By ANDRES OPPENHEIMER
Herald Staff Writer
OPORTO, Portugal -- Cuban President Fidel Castro and Spanish leader Jose
Maria Aznar put a formal end to a 2-year-old rocky stretch in their relationship by
stating after a private meeting here that they expect to significantly improve their
countries' bilateral ties.
Castro and Aznar were among the 21 heads of state who arrived here over
weekend for the one-day Ibero-American summit, which officially starts today.
The meeting is to focus on the perils of globalization, and -- according to a draft
final statement obtained by The Herald -- will call on industrialized countries to
``adopt more efficient measures'' to alleviate the turmoil in world financial markets.
As in previous Ibero-American summits, one of the few major regional meetings
where the United States is not invited, Castro became the meeting's main attraction
as soon as he arrived here Saturday. Portugal and the nearby Spanish region of
Galicia house some of the most active pro-Castro groups in Europe.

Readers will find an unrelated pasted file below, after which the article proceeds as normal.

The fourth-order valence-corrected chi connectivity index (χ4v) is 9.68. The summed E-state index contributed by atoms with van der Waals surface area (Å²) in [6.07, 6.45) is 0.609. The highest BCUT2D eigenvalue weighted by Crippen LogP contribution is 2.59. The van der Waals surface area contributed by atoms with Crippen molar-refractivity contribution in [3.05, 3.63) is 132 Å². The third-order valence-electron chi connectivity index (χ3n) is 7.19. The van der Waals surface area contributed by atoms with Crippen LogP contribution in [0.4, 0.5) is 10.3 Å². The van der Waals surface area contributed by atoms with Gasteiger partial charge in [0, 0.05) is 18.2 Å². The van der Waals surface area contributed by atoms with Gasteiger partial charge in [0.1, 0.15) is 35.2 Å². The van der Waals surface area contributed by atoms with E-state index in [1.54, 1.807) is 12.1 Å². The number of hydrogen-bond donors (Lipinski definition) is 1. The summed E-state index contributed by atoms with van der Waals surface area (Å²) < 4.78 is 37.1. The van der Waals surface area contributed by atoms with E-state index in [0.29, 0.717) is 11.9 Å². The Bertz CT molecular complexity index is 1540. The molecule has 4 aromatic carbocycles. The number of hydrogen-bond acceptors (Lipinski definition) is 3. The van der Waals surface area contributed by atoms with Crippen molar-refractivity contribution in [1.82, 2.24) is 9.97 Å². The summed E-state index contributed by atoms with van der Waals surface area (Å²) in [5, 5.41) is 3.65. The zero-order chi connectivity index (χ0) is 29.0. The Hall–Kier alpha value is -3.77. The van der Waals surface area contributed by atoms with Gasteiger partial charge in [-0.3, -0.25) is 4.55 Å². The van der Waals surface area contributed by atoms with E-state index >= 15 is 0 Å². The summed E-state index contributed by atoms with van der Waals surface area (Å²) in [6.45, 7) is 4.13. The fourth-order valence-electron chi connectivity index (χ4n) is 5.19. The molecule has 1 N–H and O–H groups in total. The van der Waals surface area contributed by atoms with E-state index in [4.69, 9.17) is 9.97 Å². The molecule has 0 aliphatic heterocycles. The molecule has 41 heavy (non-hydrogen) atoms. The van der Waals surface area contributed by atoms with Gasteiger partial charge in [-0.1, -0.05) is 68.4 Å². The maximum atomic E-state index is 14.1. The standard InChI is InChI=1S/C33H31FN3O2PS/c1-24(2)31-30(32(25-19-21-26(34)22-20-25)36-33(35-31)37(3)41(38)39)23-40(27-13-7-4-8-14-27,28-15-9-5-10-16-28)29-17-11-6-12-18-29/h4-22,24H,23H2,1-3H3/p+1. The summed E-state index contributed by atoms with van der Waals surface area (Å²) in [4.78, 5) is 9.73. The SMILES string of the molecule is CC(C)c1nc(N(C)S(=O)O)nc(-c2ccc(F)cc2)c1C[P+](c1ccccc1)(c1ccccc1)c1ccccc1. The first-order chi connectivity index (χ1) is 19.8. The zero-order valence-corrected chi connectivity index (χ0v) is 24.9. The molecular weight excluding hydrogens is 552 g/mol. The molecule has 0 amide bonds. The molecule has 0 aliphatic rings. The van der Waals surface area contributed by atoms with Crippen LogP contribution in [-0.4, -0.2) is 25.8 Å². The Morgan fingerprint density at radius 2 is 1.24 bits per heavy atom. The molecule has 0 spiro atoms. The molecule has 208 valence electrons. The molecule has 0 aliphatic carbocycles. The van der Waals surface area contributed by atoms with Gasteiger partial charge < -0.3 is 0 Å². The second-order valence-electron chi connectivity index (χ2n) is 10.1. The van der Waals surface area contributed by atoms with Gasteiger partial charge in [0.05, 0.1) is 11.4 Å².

All major Portuguese newspapers led their front pages with pictures of
Saturday. The influential daily Jornal de Noticias carried a big picture of the Cuban
president in the olive green uniform he wore on his arrival here, under the headline,
``Summit at Fidel's rhythm.''
The turnaround in Spanish-Cuban relations is important for Cuba, because
has always been one of the biggest sources of foreign investment and tourism to
the island. Relations between the two countries took a sharp turn for the worse
after Aznar took office in 1996 and publicly criticized the absence of fundamental
freedoms on the island.
At a joint appearance following their meeting Saturday, Aznar said the
expressed their wishes that relations between the two countries ``follow a positive
path, intensely positive.'' Castro, in turn, said the meeting had produced
``considerable progress,'' and described their relations as excellent.
Spanish Foreign Minister Abel Matutes, who is expected to make a four-day
to Cuba next month, announced later that Spanish King Juan Carlos I ``will
probably'' make his first official visit to Cuba next year. Matutes said the king may
actually go twice to Cuba next year, since he also will attend the 1999
Ibero-American Summit, scheduled to take place in Havana.
In another of several meetings, Peruvian President Alberto Fujimori and
Ecuadorean President Jamil Mahuad gathered with leaders of Brazil, Argentina
and Chile, which are acting as de facto arbitrators in a decades-old Peru-Ecuador
border conflict. At the end of the meeting, Brazilian President Fernando Henrique
Cardoso said a definitive solution to the conflict could be reached as early as next
Copyright © 1998 The Miami Herald